"Bowie’s music offers as an outstretched hand and leads us to the darkest places, the loneliest place but also the most tender places. The places where we need love and where desire is deeply felt."- Simon Critchley

"David Bowie's dead. So where are we now?" asks Simon Critchley, writer of "Bowie" and the mediator of The New School's David Bowie Tribute held on February the 12th. The event featured special guests Tim Marshall from the New School's provost, psychoanalyst and New School professor Jamieson Webster and a performance by singer Raquel Cion. An intimate evening of stories, unearthed emotions, wallowing, and Bowie, fans and admirers of all ages remembered the late artist who had passed away from cancer more than a month ago.

Critchley opens the evening with the question, where are we now? Then proceeds to play it. On three projected screens, multiple Bowies reassuringly sing "as long as there's fire / as long as there's me / as long as there's you." At that moment, I looked around the room and saw faces nodding with their hands covering their mouths as if saying to Bowie, "as long as there's you, yes," and the reality of his death suddenly looms.


But death, as Critchley put it, was made into an art form -- death was made into an art, an art into death. "Despite its massive and obvious sadness," he says, "Bowie’s was the best of deaths. If there was ever a good death of a major cultural figure, a dignified death, then this is it. If death can be a work of art, a statement completely consistent with the artist's aesthetic then that's what happened on January the 10th, 2016."

Compared to the rest of the attendees, I was an outsider. My knowledge of Bowie did not stretch beyond Major Tom, Ziggy Stardust, "Heroes," and his marriage to fashion legend Iman Abdulmajid. Apart from "Heroes" being my wake-up anthem all throughout high school, I had no reason to lament for the time passed and question, as he sings in "Girl Loves Me," "where the fuck did Monday go?" I had no other reason to feel this strongly for the death of a man I never knew. Until I saw the people that did know him.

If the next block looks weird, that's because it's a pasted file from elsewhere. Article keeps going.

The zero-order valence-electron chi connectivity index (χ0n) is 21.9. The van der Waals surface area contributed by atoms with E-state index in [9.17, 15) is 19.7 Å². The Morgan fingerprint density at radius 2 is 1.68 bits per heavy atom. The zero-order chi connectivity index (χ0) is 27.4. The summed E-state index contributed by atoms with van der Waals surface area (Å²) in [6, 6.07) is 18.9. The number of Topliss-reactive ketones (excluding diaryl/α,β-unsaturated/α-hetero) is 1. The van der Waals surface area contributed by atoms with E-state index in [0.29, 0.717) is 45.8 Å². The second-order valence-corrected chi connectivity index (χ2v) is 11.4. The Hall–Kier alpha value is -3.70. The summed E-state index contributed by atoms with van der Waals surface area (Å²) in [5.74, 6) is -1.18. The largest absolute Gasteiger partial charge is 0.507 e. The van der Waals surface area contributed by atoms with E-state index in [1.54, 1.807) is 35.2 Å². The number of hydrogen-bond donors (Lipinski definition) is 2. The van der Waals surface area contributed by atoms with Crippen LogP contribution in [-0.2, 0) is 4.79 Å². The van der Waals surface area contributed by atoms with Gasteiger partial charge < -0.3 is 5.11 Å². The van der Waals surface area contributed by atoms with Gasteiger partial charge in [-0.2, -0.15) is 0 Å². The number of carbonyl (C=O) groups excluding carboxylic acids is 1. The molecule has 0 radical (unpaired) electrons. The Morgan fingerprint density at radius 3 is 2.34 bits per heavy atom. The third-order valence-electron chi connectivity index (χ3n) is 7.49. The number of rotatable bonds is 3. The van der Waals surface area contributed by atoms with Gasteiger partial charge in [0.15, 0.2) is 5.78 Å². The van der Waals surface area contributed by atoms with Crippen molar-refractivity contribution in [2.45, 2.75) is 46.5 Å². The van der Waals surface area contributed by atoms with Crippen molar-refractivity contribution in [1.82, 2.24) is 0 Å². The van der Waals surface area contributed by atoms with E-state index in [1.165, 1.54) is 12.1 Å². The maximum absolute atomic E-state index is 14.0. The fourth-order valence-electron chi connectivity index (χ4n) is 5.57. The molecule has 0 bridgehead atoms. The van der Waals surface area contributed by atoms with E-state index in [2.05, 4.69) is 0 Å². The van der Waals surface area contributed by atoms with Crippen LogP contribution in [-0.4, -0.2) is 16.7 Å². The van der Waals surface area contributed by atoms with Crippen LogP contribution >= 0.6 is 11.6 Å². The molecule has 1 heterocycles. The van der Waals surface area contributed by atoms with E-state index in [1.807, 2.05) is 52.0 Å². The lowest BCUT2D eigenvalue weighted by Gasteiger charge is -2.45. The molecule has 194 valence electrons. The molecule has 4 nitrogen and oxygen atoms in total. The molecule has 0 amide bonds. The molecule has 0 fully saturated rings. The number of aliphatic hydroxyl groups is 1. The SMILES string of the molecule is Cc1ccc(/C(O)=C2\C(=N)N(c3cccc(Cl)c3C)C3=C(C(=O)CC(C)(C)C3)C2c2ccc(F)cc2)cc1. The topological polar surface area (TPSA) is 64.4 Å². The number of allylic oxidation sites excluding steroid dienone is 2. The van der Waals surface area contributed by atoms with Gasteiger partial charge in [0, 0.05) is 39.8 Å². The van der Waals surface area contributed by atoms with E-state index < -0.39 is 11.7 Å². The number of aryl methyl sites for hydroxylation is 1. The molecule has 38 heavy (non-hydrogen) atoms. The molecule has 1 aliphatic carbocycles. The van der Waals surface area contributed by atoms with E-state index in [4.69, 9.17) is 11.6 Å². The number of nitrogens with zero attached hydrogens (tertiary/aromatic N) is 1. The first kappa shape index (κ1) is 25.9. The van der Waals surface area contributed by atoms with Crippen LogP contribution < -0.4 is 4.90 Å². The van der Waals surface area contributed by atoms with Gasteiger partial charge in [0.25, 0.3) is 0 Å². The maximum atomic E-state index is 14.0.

Four little girls at the event were channeling Bowie, make-up and all, and engaging in the discussion about Bowie's 1986 film "Labyrinth." Tim Marshall admittedly compared iTunes libraries with friends to see who had more Bowie songs.

There was also the middle-aged man behind them weeping while the "Lazarus" video played hauntingly. Then there was the 20-something man close to me that gushed at the mention of certain tracks and said, "That was my song! It got me through everything." In the case of Jamieson Webster's patients, Bowie was either a catalyst in re-discovering past selves or occupied the role of a fantasy father figure. His impact has transcended generations and is immortalized. He left behind technicolor trails of his artistic magic through his fans, and he lives on through their continued love. I couldn't help but envy them.

Through Bowie's characters (Lazarus, Thomas Newton) he addresses the theme of mortality. Of his own mortality, Critchley suggests. As he poignantly put it, "perhaps Bowie's telling us that he also occupies that space between life and death. And his art constantly moves between these two realms, these two worlds, while belonging fully to neither. Maybe that's what he was saying all along, in which case Bowie is dead and not dead. Perhaps he always was."

Afterwards, I watched as people harmoniously head bobbed to Raquel Cion's version of "Rock n' Roll Suicide" while some picked at the last bit of cheese and crackers. I listened to the sound of the city that Bowie so loved and thought of "Heroes" once again:

"Though nothing, will keep us together. We could steal time, just for one day.
We can be heroes, forever and ever.

What'd you say?"